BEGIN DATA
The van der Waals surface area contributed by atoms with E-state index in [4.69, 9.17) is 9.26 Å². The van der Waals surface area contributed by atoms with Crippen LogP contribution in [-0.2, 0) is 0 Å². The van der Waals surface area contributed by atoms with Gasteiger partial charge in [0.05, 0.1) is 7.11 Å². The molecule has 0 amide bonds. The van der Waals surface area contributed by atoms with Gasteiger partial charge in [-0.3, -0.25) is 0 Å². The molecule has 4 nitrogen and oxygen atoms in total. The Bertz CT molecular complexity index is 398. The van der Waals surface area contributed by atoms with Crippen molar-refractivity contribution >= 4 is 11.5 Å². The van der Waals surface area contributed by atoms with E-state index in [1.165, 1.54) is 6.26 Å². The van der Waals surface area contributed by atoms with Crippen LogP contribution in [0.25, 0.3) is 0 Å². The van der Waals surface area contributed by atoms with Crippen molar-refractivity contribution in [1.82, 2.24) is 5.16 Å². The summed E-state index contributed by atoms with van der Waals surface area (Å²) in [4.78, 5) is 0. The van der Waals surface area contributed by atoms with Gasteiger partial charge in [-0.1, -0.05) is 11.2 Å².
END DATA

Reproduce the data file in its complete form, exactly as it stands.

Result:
The van der Waals surface area contributed by atoms with E-state index in [4.69, 9.17) is 9.26 Å². The van der Waals surface area contributed by atoms with Crippen LogP contribution in [-0.2, 0) is 0 Å². The van der Waals surface area contributed by atoms with Gasteiger partial charge in [0.05, 0.1) is 7.11 Å². The molecule has 0 amide bonds. The van der Waals surface area contributed by atoms with Gasteiger partial charge in [-0.3, -0.25) is 0 Å². The molecule has 4 nitrogen and oxygen atoms in total. The Bertz CT molecular complexity index is 398. The van der Waals surface area contributed by atoms with Crippen molar-refractivity contribution >= 4 is 11.5 Å². The van der Waals surface area contributed by atoms with E-state index in [1.165, 1.54) is 6.26 Å². The van der Waals surface area contributed by atoms with Crippen LogP contribution in [0.25, 0.3) is 0 Å². The van der Waals surface area contributed by atoms with Crippen molar-refractivity contribution in [1.82, 2.24) is 5.16 Å². The summed E-state index contributed by atoms with van der Waals surface area (Å²) in [4.78, 5) is 0. The van der Waals surface area contributed by atoms with Gasteiger partial charge in [-0.1, -0.05) is 11.2 Å².